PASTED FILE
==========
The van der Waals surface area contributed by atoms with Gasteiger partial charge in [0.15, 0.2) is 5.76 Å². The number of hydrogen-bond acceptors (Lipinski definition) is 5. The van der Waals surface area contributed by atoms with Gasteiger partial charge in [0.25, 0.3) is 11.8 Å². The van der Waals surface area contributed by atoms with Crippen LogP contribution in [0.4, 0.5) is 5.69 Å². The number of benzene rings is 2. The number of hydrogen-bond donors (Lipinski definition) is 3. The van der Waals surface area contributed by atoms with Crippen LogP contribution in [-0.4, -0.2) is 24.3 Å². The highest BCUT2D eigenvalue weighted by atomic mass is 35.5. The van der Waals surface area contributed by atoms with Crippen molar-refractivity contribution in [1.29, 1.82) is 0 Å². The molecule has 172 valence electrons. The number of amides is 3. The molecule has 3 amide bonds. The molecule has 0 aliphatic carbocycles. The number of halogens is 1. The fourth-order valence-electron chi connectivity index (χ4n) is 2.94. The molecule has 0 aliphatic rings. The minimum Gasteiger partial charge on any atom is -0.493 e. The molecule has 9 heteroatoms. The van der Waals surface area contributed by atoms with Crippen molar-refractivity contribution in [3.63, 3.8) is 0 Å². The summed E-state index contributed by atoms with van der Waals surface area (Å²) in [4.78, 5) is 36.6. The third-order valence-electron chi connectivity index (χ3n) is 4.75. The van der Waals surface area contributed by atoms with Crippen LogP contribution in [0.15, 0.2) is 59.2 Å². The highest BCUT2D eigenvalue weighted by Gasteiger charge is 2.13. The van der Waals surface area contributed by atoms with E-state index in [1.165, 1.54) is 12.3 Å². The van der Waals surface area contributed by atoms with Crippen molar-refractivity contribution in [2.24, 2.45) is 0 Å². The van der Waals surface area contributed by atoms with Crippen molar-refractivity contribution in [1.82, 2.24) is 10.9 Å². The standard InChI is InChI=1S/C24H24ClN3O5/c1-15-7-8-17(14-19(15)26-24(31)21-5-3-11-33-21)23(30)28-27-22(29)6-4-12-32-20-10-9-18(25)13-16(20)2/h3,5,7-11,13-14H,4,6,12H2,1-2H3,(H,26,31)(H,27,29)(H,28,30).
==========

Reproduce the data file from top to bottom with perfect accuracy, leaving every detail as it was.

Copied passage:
The van der Waals surface area contributed by atoms with Gasteiger partial charge in [0.15, 0.2) is 5.76 Å². The number of hydrogen-bond acceptors (Lipinski definition) is 5. The van der Waals surface area contributed by atoms with Gasteiger partial charge in [0.25, 0.3) is 11.8 Å². The van der Waals surface area contributed by atoms with Crippen LogP contribution in [0.4, 0.5) is 5.69 Å². The number of benzene rings is 2. The number of hydrogen-bond donors (Lipinski definition) is 3. The van der Waals surface area contributed by atoms with Crippen LogP contribution in [-0.4, -0.2) is 24.3 Å². The highest BCUT2D eigenvalue weighted by atomic mass is 35.5. The van der Waals surface area contributed by atoms with Crippen molar-refractivity contribution in [1.29, 1.82) is 0 Å². The molecule has 172 valence electrons. The number of amides is 3. The molecule has 3 amide bonds. The molecule has 0 aliphatic carbocycles. The number of halogens is 1. The fourth-order valence-electron chi connectivity index (χ4n) is 2.94. The molecule has 0 aliphatic rings. The minimum Gasteiger partial charge on any atom is -0.493 e. The molecule has 9 heteroatoms. The van der Waals surface area contributed by atoms with Crippen molar-refractivity contribution in [3.63, 3.8) is 0 Å². The summed E-state index contributed by atoms with van der Waals surface area (Å²) in [4.78, 5) is 36.6. The third-order valence-electron chi connectivity index (χ3n) is 4.75. The van der Waals surface area contributed by atoms with Crippen LogP contribution in [0.15, 0.2) is 59.2 Å². The highest BCUT2D eigenvalue weighted by Gasteiger charge is 2.13. The van der Waals surface area contributed by atoms with E-state index in [1.165, 1.54) is 12.3 Å². The van der Waals surface area contributed by atoms with Crippen molar-refractivity contribution in [2.24, 2.45) is 0 Å². The van der Waals surface area contributed by atoms with Crippen molar-refractivity contribution in [1.82, 2.24) is 10.9 Å². The standard InChI is InChI=1S/C24H24ClN3O5/c1-15-7-8-17(14-19(15)26-24(31)21-5-3-11-33-21)23(30)28-27-22(29)6-4-12-32-20-10-9-18(25)13-16(20)2/h3,5,7-11,13-14H,4,6,12H2,1-2H3,(H,26,31)(H,27,29)(H,28,30).